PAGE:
The beginning of the deportations to the east: Franconian Jews during an intermediate stop at Langwasser station, November 1941 (Archiv Gortner).
Because of the “Racial Laws”, Jewish Germans were very much restricted in their professional life and completely banned from public life. They were forbidden to use the tram, go to public schools, swimming baths or attend cultural events.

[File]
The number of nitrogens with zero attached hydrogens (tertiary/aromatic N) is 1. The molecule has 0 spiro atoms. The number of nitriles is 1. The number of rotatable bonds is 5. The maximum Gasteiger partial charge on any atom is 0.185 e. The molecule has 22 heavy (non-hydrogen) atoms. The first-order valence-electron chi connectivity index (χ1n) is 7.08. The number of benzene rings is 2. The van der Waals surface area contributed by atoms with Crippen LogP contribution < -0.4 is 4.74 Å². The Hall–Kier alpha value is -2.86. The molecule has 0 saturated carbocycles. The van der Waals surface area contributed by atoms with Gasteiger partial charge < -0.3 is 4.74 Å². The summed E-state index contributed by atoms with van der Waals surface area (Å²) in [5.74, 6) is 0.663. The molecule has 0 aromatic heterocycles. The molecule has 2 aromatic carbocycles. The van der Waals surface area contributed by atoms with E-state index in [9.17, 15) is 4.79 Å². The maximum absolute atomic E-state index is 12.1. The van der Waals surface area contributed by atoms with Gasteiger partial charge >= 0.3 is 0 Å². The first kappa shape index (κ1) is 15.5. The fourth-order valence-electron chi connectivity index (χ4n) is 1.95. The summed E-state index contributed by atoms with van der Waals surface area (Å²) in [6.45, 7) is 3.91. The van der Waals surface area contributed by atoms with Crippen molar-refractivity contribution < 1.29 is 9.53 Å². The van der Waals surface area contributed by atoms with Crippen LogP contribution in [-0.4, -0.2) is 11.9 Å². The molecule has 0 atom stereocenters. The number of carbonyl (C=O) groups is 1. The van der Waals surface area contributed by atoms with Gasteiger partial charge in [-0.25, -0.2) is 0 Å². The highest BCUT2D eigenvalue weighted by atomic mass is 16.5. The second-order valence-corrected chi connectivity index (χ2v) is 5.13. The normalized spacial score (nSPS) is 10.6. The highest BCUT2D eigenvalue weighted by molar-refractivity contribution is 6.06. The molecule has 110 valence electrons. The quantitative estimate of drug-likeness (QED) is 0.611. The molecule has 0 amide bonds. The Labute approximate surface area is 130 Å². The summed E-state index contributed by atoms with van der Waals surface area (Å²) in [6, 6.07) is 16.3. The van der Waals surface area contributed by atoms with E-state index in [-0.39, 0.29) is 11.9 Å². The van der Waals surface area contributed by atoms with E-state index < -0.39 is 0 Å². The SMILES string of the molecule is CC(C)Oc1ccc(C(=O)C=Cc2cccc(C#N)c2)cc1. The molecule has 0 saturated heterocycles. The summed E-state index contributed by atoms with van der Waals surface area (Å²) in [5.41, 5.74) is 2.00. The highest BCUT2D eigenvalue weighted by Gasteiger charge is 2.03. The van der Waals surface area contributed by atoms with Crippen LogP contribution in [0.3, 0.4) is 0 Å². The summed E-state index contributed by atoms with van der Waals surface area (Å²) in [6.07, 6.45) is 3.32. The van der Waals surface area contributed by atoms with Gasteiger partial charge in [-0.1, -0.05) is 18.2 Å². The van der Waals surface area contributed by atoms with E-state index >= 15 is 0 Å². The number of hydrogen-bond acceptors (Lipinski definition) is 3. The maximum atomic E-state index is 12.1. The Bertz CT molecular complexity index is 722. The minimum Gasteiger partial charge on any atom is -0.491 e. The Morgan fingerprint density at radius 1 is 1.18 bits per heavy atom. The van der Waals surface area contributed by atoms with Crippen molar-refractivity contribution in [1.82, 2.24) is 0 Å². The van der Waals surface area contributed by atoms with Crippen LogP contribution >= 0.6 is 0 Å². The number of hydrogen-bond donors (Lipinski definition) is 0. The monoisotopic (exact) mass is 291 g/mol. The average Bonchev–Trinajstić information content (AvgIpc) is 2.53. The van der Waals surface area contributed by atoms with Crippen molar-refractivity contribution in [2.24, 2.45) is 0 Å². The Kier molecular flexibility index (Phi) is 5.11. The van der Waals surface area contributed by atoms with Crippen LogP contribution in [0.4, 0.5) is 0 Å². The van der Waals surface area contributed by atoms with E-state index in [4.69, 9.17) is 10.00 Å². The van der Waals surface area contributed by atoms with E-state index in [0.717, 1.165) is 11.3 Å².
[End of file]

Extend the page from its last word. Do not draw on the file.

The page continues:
The “Law for the Protection of German Blood” with its ban on marriages between Jews and non-Jews had devastating consequences, since it also annulled existing marriages. The “Nuremberg Laws” were the decisive step towards excluding Jews from society and from economic life, robbing them of their property and finally deporting and murdering German and later on European Jews.